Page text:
AfterDawn: Tech news

MGM admits CD ripping is legal and OK

Written by James Delahunty @ 05 Apr 2005 10:10 User comments (8)

Back in 1984 after the Sony Betamax case, American consumers now had many fair use rights which today would allow people to copy their own personally owned CDs, DVDs etc. After the Sony Betamax case, countries around the world also followed in giving consumers rights over their purchased goods. However, the entertainment industry has been quite unfair when it comes to fair use, trying to make it impossible for us consumers to copy something we paid money for. For example, CSS on DVDs was designed to stop DVD ripping and there have been many copy protections tested on music CDs.
So while the entertainment industry seems to dislike our fair use rights so much, what does it take for a company like MGM to concede that something like ripping CDs to MP3 to store on a portable audio player is legal and actually ok? Well, we now have that answer. It occurs when you are cornered by the Supreme Court. As you know MGM vs. Grokster is currently been fought in the U.S. Supreme Court and some are not convinced by MGM's claims.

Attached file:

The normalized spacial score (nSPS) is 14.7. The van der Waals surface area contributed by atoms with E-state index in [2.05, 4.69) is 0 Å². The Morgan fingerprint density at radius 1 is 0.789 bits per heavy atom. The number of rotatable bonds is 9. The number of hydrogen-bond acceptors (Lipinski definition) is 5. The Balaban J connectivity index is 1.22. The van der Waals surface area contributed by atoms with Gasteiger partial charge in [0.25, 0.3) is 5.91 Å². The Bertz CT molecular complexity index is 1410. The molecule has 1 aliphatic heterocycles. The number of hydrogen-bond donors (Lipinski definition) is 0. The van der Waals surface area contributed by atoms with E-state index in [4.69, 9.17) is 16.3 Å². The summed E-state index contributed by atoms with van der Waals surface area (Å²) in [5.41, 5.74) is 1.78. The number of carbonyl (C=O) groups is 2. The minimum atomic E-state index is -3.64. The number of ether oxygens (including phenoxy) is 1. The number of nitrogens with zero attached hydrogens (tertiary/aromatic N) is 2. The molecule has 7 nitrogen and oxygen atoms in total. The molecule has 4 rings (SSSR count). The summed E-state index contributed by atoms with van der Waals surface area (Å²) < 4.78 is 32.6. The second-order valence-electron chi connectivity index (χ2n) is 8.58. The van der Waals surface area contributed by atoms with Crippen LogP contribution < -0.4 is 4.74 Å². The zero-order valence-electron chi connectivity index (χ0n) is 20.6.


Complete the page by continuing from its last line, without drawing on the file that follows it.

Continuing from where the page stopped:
A photocopier could be used for copyright infringement and it always is, but they are legal because of their substantial legitimate uses just like P2P networks, so why don't we see these cases against companies that make photocopiers? The same can be said to MGM in the case of Apple who do have a music store that sells DRM protected music but also has a hugely successful iPod music player than can be used to play "stolen music" as well as legit music. Could one not argue that an iPod looks like an excellent buy to a music pirate? Just like P2P software might look like a good download?